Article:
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Non-USD Stablecoins & On-Chain FX

The United States dollar (USD) remains the world’s principal reserve currency and the most widely used for international trade.

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The USD accounts for a 60%–albeit declining–share of foreign exchange reserves worldwide. It also accounts for around 40% of SWIFT payments and 85% of FX transaction volume.

This number, however, is grossly disproportionate to the dominance of USD-denominated stablecoins on-chain. As of the date of writing, the total market capitalization of USD stables sits around USD 125b, whereas the market capitalization of non-USD stables is around USD 425m, or about 0.34%. This places on-chain USD dominance at 99.66%. This is also true for trading volume, with over USD 30-40b in daily volume for USD stablecoins vs. around USD 5-10m for non-USD stablecoins, which places USD stablecoin dominance by trading volume at over 99.97%. In short, non-USD stablecoins are virtually nonexistent today and account for nothing more than a rounding error.

It is hard to explain the overwhelming USD dominance in crypto. As an industry, we strive to be global, accessible, and inclusive–an ethos that remains one of the main reasons why people get into crypto in the first place. This ethos, however, has so far stopped short of enabling greater accessibility through non-USD stablecoins and robust, efficient on-chain FX markets, which in turn would unlock atomic intra- and cross-border payments and remittances, macro directional trading, individual, corporate, and institutional hedging, etc.

Before trying to create our own alternative currencies – mostly a failed endeavor so far – we should focus on creating better markets and payment flows for existing currencies–that is, solving real world pain points and upgrading legacy infrastructure.

If we achieved a similar distribution to what we currently see in traditional finance, non-USD stablecoin market capitalization could easily grow to around USD 50b and daily trading volumes could rise to around USD 20b–laying the groundwork for the accessibility and inclusivity many of us are working toward. After all, this is why we Crypto.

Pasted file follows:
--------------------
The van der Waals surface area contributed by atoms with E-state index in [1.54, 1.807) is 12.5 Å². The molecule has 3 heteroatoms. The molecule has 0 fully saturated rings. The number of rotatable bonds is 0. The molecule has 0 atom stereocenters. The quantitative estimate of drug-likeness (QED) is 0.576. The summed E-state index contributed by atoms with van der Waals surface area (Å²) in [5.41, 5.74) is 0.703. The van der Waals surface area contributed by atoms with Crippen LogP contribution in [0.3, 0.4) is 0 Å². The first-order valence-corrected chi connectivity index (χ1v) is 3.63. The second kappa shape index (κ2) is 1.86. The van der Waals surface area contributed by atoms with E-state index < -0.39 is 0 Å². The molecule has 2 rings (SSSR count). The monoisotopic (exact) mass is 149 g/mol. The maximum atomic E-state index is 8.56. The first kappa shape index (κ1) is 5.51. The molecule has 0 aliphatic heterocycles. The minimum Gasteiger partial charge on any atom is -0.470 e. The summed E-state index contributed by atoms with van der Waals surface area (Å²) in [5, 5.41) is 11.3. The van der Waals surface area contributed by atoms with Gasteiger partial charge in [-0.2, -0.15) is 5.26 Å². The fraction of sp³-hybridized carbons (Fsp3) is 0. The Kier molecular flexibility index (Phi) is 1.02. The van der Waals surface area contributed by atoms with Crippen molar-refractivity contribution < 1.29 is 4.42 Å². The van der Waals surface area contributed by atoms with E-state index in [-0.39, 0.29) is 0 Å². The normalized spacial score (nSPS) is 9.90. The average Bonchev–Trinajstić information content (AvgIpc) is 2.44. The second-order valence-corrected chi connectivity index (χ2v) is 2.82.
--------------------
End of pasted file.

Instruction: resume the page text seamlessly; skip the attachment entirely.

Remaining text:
The Role of Regulation

It is impossible to discuss stablecoins without addressing the topic of regulation. Given USD dominance, the logical step was to start here; however, the regulatory framework for stablecoins in the US remains opaque and contentious. This is evidenced by SEC enforcement actions against stablecoin issuers, including Paxos. Meanwhile, Circle, the issuer of USDC, and other leaders continue lobbying for clearer regulation. As a result of these widespread industry lobbying efforts, the House Financial Services Committee introduced a bill, which received bipartisan support. While this has been a welcome development, significant points of contention remain and the timeline for implementation is uncertain.

At the same time, several other jurisdictions have been faster to provide regularity clarity to stablecoin issuers. This includes amendments to electronic money regulations and payment service regulations in the UK to include stablecoins, as well as the introduction of the Financial Services and Markets Act 2023, which recently passed into law. Another example is the Markets in Crypto Assets (MiCa) regulation in the EU, which sets out a clear path for stablecoin issuers to become regulated. Japan has also introduced its own stablecoin regulatory framework in 2022. Singapore recently did the same. Similar efforts to regulate stablecoins are currently in motion around the world, with clearer timelines and less contentiousness compared to what we are currently observing in the US.

The US lagging behind when it comes to providing regulatory clarity on stablecoins will likely be a catalyst for the growth of non-USD stablecoins. Of course, this is still far from a worldwide phenomenon and many countries that could benefit the most from stablecoins, primarily emerging economies, have been slow to introduce appropriate regulation, but are also not actively cracking down on stablecoin issuers.